What’s in a Strain Name? A Closer Look at the Indica-Sativa Divide

As modern cannabis patients and recreational users, the legalized market offers us the opportunity to develop our individual preferences as to the mediums and strains of cannabis we consume. We might cultivate a tendency towards discreet vaporizers over raw flower, or chewy edibles over tinctures. Many regular cannabis users, like the sommelier or coffee enthusiast, eventually land on a favorite strain, like Jack Herer, Three Kings, or Northern Lights.

A conventional method for classifying these strains, and the spectrum of cannabis products in general, is the classic Indica versus Sativa binary. But where did these classifications come from? And how accurate are they at predicting the effects of the cannabis we consume?

The species Cannabis Sativa was first named and described in 1753 by botanist Carl Linnaeus. Thirty-two years later, naturalist and biologist Jean-Baptiste Lamarck would be the first to describe a new species of cannabis originating from India, Cannabis Indica. Fast forward to the present day and the standard understanding of indica vs. sativa varieties is that indica flower (or infused products) induces a sleepy, lethargic effect in the consumer, while sativa provides a peppy, energetic one.

When cannabis was in its earliest stages of scientific description and commercial cultivation, these quick categories may have been useful and may have held greater accuracy, but in the contemporary state of cannabis cultivation, most, if not all, of our favorite strains are likely to be the end result of hybridization and less likely to be purely indica or sativa. Take the strain Berry White, a cross between the classic indica Blueberry and the famous hybrid flower White Widow. In the era of modern cultivation, rather than parsing between indica or sativa, it may actually be more useful to look at strains through the lens of a new tool: the Cannabinoid Profile.

A term originating from the nascent industry of professional cannabis lab testing, a cannabinoid profile refers to the overall concentration of active cannabinoids and terpenes present in a given strain or infused product.

A little jargon to bring us up to speed ––– Cannabinoids are the chemicals present in cannabis that, when picked up by the brain’s CB1 and CB2 receptors (part of the body’s Endocannabinoid system), are responsible for the medicinal and recreational properties of the plant. The most famous of these cannabinoids are the all-stars THC and CBD –– though there are up to 113 currently known cannabinoids!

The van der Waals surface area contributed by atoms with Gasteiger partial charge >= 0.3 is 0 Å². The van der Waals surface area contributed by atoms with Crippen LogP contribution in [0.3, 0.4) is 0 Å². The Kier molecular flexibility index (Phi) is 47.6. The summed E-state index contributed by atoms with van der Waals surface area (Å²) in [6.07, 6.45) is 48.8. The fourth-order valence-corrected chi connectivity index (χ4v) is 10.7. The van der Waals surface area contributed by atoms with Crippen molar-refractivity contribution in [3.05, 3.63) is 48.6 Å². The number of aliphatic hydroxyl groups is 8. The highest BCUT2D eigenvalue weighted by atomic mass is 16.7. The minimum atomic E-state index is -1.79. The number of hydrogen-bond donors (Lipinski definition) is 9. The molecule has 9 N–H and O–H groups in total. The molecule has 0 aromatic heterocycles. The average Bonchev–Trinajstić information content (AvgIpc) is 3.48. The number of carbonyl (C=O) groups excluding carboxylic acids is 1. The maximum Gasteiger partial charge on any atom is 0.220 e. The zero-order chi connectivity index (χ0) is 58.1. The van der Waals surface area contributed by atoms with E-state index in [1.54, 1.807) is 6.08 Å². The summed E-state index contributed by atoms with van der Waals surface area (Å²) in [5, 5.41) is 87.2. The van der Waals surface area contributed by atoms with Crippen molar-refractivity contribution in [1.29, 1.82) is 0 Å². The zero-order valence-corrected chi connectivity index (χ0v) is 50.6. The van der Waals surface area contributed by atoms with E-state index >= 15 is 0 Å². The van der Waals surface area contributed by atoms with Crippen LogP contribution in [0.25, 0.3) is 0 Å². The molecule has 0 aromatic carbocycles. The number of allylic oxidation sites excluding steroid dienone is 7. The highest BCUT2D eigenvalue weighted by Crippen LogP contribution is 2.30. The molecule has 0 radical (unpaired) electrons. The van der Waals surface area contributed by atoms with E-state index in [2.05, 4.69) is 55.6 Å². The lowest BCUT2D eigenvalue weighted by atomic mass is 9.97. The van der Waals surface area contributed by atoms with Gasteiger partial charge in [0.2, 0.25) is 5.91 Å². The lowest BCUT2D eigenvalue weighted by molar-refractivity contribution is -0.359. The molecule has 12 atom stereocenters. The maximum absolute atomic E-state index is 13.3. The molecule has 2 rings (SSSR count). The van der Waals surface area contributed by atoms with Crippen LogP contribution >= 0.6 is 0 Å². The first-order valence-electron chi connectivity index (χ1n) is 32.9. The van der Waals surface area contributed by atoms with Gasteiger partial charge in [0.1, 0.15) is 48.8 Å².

Terpenes are actually not exclusive to cannabis and refer to the aromatic oils that give a particular strain its unique smell and taste. The characteristic smells and tastes of basil, rosemary, or citrus are all examples of terpenes. New research is beginning to indicate that what we refer to as classic indica or sativa characteristics (pain relief and sleepiness vs. energy and alertness) may actually be hinting at a strain’s terpene profile.

By investigating a strain’s lab-tested results, we can infer with greater accuracy as to whether or not it may be the right choice as a sleep aid based on its concentration of Myrcene, or helpful with pain relief based on its concentration of β-caryophyllene. Combined with information on a strain’s make up of THC and CBD (among other cannabinoids), patients and recreational users can make informed decisions when seeking to alleviate a certain ailment or achieve a desired state of mind.

As trusted brands and cultivators rise in the legalized market, shoppers can also hope to experience greater consistency in the effects of the medicine they purchase as manufacturers begin to offer proprietary takes on classic strains, such as 1964 Supply Co.’s GSC Thin Mints or THC Design’s XJ-13. Over time, consumers looking for brand-specific strains can expect the same effect time after time, the way they would when buying from their favorite brewery or coffee brand.

You can always view detailed lab results on your favorite strains and products when shopping with HERB by clicking the full product view of the item and checking out the Description and Lab Results tabs.

If you are a recreational patient of 21 years or older, or a medical patient of 18 years or older, you can browse our extensive selection of Indica, Sativa, and Hybrid strains here and receive your order in the next 15-45 minutes.

Featured Posts